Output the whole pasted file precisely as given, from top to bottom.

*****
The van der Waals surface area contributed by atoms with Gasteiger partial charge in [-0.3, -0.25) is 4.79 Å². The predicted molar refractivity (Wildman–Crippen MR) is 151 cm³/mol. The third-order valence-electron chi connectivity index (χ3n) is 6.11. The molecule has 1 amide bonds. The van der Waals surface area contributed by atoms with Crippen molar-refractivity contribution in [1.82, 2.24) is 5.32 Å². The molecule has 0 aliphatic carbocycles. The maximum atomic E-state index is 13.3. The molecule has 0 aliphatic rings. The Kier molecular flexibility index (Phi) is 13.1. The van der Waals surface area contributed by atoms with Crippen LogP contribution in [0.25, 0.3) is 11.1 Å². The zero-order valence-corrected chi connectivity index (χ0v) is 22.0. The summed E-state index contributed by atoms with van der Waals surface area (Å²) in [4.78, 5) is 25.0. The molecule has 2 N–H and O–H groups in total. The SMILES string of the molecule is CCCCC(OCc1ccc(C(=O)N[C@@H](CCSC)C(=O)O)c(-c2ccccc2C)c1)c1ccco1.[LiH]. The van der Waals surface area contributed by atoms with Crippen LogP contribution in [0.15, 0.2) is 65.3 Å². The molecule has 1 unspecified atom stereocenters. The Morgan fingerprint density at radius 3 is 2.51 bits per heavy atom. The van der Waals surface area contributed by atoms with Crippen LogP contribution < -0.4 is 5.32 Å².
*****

The van der Waals surface area contributed by atoms with Gasteiger partial charge in [-0.3, -0.25) is 4.79 Å². The predicted molar refractivity (Wildman–Crippen MR) is 151 cm³/mol. The third-order valence-electron chi connectivity index (χ3n) is 6.11. The molecule has 1 amide bonds. The van der Waals surface area contributed by atoms with Crippen molar-refractivity contribution in [1.82, 2.24) is 5.32 Å². The molecule has 0 aliphatic carbocycles. The maximum atomic E-state index is 13.3. The molecule has 0 aliphatic rings. The Kier molecular flexibility index (Phi) is 13.1. The van der Waals surface area contributed by atoms with Crippen LogP contribution in [0.25, 0.3) is 11.1 Å². The zero-order valence-corrected chi connectivity index (χ0v) is 22.0. The summed E-state index contributed by atoms with van der Waals surface area (Å²) in [4.78, 5) is 25.0. The molecule has 2 N–H and O–H groups in total. The SMILES string of the molecule is CCCCC(OCc1ccc(C(=O)N[C@@H](CCSC)C(=O)O)c(-c2ccccc2C)c1)c1ccco1.[LiH]. The van der Waals surface area contributed by atoms with Crippen LogP contribution in [0.15, 0.2) is 65.3 Å². The molecule has 1 unspecified atom stereocenters. The Morgan fingerprint density at radius 3 is 2.51 bits per heavy atom. The van der Waals surface area contributed by atoms with Crippen LogP contribution < -0.4 is 5.32 Å².